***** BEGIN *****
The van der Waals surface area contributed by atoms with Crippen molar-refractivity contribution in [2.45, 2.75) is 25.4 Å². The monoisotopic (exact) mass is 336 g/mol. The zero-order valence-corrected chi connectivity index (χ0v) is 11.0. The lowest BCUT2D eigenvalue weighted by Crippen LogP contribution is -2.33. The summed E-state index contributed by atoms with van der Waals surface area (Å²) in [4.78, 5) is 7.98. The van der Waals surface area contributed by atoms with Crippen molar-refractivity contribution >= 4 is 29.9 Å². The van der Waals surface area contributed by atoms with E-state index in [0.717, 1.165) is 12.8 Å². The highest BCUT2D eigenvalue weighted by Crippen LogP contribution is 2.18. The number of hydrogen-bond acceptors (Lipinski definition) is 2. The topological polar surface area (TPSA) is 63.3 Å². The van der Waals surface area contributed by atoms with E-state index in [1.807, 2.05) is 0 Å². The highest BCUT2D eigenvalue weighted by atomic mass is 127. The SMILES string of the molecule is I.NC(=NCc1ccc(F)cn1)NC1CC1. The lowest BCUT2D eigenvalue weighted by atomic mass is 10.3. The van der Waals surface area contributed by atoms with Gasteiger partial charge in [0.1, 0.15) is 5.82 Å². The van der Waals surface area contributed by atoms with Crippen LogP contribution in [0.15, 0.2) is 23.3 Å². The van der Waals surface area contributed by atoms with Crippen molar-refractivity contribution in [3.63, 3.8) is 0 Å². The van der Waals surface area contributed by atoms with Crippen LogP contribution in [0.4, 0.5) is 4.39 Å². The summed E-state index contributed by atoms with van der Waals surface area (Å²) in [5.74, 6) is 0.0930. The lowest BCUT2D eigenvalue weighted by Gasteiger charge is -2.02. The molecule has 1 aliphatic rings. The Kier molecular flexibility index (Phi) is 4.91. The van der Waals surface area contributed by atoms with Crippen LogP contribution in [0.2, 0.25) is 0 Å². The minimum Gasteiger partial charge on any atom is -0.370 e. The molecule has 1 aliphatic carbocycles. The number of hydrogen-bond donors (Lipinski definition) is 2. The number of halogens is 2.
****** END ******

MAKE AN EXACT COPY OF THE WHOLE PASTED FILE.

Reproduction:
The van der Waals surface area contributed by atoms with Crippen molar-refractivity contribution in [2.45, 2.75) is 25.4 Å². The monoisotopic (exact) mass is 336 g/mol. The zero-order valence-corrected chi connectivity index (χ0v) is 11.0. The lowest BCUT2D eigenvalue weighted by Crippen LogP contribution is -2.33. The summed E-state index contributed by atoms with van der Waals surface area (Å²) in [4.78, 5) is 7.98. The van der Waals surface area contributed by atoms with Crippen molar-refractivity contribution >= 4 is 29.9 Å². The van der Waals surface area contributed by atoms with E-state index in [0.717, 1.165) is 12.8 Å². The highest BCUT2D eigenvalue weighted by Crippen LogP contribution is 2.18. The number of hydrogen-bond acceptors (Lipinski definition) is 2. The topological polar surface area (TPSA) is 63.3 Å². The van der Waals surface area contributed by atoms with E-state index in [1.807, 2.05) is 0 Å². The highest BCUT2D eigenvalue weighted by atomic mass is 127. The SMILES string of the molecule is I.NC(=NCc1ccc(F)cn1)NC1CC1. The lowest BCUT2D eigenvalue weighted by atomic mass is 10.3. The van der Waals surface area contributed by atoms with Gasteiger partial charge in [0.1, 0.15) is 5.82 Å². The van der Waals surface area contributed by atoms with Crippen LogP contribution in [0.15, 0.2) is 23.3 Å². The van der Waals surface area contributed by atoms with Crippen molar-refractivity contribution in [3.63, 3.8) is 0 Å². The van der Waals surface area contributed by atoms with Crippen LogP contribution in [0.4, 0.5) is 4.39 Å². The summed E-state index contributed by atoms with van der Waals surface area (Å²) in [5.74, 6) is 0.0930. The lowest BCUT2D eigenvalue weighted by Gasteiger charge is -2.02. The molecule has 1 aliphatic rings. The Kier molecular flexibility index (Phi) is 4.91. The van der Waals surface area contributed by atoms with Crippen LogP contribution in [0.2, 0.25) is 0 Å². The minimum Gasteiger partial charge on any atom is -0.370 e. The molecule has 1 aliphatic carbocycles. The number of hydrogen-bond donors (Lipinski definition) is 2. The number of halogens is 2.